Global Warming and Forest Management – Is There a Disconnect?

Posted On 09 Jun 2021
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By Ken White

Canadian forests are at a critical crossroads. Wood product markets are red-hot, but our forests are in a fragile state from wildfires, insect damage, and climate change. Strong forest management is needed for this precious resource’s sustainability.

Canadian forests are no longer a net carbon sink. For the past few years, CO2e emissions have been significantly greater than carbon absorptions.

Despite its fragile state, the Canadian forest sector continues to generate thousands of jobs and billions of revenues. These “cash” and job benefits include:

  • About 185,000 people work in the forest sector (2020), including approximately 12,000 Indigenous people (2016).
  • The forest sector contributes about $20.6 billion to Canada’s real gross domestic product (GDP) in 2020 (based on 2012 dollars).
  • The value of Canadian forest product exports is about $33 billion (2020).
  • The forest sector generates about $1.9 billion in revenue for provincial and territorial governments in 2018.

Our forests, however, may have reached a point where this level of exploitation may not be able to continue without causing serious damage to forest ecosystems and the environment.

What are these threats and what must governments do to create a more optimal forest carbon management regime?

The Role of Forests in Meeting Net-Zero by 2050

Historically, Canada’s forests have been a significant carbon sink where more carbon was absorbed than emitted. The situation is now being reversed. Canada’s forests are now releasing more carbon into the atmosphere than what is accumulating in any given year.

Natural Resources Canada in its 2020 State of Forests Report notes, “From 2002 to 2018, Canada’s managed forests emitted carbon each year. The three highest emitting years were 2015 (225 Mt CO2e), 2017 (208 Mt CO2e) and 2018 (243 Mt CO2e).”

A multitude of factors contributes to this shift. The annual total area burned by wildfires is increasing substantially. Unprecedented insect outbreaks are occurring, and annual harvest rates recently have been growing in response to economic demand.

From 2002 to 2018 net carbon emissions grew on average by 8.1 percent annually. The area logged, actually declined by 1.2 percent since 2002. The carbon emissions to hectares ratio are strongly going the wrong way.

The Situation is Getting Worse

Exceptionally high prices for wood products and fiber are encouraging higher levels of logging, especially in British Columbia’s old-growth forests that are hundreds of years old.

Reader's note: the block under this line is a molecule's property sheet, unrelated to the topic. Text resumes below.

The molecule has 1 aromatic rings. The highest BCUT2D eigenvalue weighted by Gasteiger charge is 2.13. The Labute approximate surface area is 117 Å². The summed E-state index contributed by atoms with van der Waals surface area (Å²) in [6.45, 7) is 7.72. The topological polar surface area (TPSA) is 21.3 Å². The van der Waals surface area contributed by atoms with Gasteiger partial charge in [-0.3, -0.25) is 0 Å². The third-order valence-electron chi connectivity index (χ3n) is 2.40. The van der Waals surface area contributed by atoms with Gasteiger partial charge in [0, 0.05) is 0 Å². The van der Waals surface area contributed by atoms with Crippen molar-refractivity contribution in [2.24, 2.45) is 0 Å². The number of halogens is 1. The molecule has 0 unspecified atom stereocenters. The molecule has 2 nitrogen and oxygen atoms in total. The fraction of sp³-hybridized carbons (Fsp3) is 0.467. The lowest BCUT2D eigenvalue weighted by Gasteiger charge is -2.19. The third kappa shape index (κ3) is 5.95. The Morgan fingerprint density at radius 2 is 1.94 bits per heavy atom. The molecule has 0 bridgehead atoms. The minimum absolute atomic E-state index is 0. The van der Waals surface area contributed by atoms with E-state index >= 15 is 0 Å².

Scientists at Natural Resources Canada’s Canadian Forest Service (CFS) predict that wildfires are likely to double by the end of the century, which will accelerate the large carbon emissions already occurring. Increasing levels of drought are expected to exacerbate the problem.

As our winters are becoming warmer, more insect outbreaks are expected in all of Canada’s forests, not just in the Pacific Northwest.

Warmer temperatures may also enhance forest decomposition rates. Northern regions of Canada are warming faster than in the southern parts of the country. The rising temperature is melting the permafrost, releasing methane from frozen soils, and initiating the decomposition of previously frozen organic carbon. The abundant frozen methane hydrates in the tundra are melting, releasing even more greenhouse gases.

Researchers at CFS predict that if this trend continues, the forest areas annually affected by wildfires may double in much of the country by the end of the century.

More emissions will lead to accelerated climate change, which in turn will enhance the conditions that create more carbon-releasing disturbances.

The recent red-hot market and high timber prices have added to the pressures on our fragile forests.

Canada’s carbon reduction targets are tied directly to large emitters signing off on lower carbon intensity ratios and through a major use of offsets which mostly involve planting trees. Our forests must absorb more carbon than it emits.

Current logging practices and past insect and wildfire damage may make achieving our net-zero carbon reduction goals impossible, unless our forests are given a moderate break-in logging, especially for old-growth trees that are hundreds of years old.

Federal or Provincial Jurisdiction?

The sustainability and management of Canadian forests are a shared responsibility between the federal and provincial governments. The federal government through Natural Resources Canada (Canadian Forest Service) and Environment Canada has the responsibility to promote the sustainable development and responsible use of Canada’s forests and to preserve and enhance the quality of the natural environment.